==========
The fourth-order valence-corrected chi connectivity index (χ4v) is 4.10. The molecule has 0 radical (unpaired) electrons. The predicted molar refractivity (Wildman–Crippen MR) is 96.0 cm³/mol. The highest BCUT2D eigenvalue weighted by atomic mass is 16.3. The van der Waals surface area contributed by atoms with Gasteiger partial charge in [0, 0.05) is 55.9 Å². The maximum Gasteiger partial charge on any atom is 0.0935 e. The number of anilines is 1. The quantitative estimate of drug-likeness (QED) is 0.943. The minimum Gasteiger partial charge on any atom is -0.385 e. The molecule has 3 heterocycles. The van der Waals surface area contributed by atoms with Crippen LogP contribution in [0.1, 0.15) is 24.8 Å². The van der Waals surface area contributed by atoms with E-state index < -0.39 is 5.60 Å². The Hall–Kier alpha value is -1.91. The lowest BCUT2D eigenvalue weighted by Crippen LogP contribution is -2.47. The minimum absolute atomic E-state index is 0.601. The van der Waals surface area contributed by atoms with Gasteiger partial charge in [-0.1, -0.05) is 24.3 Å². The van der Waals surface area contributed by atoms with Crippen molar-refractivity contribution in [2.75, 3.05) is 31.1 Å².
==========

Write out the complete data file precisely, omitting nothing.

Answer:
The fourth-order valence-corrected chi connectivity index (χ4v) is 4.10. The molecule has 0 radical (unpaired) electrons. The predicted molar refractivity (Wildman–Crippen MR) is 96.0 cm³/mol. The highest BCUT2D eigenvalue weighted by atomic mass is 16.3. The van der Waals surface area contributed by atoms with Gasteiger partial charge in [0, 0.05) is 55.9 Å². The maximum Gasteiger partial charge on any atom is 0.0935 e. The number of anilines is 1. The quantitative estimate of drug-likeness (QED) is 0.943. The minimum Gasteiger partial charge on any atom is -0.385 e. The molecule has 3 heterocycles. The van der Waals surface area contributed by atoms with Crippen LogP contribution in [0.1, 0.15) is 24.8 Å². The van der Waals surface area contributed by atoms with E-state index < -0.39 is 5.60 Å². The Hall–Kier alpha value is -1.91. The lowest BCUT2D eigenvalue weighted by Crippen LogP contribution is -2.47. The minimum absolute atomic E-state index is 0.601. The van der Waals surface area contributed by atoms with Gasteiger partial charge in [-0.1, -0.05) is 24.3 Å². The van der Waals surface area contributed by atoms with Crippen molar-refractivity contribution in [2.75, 3.05) is 31.1 Å².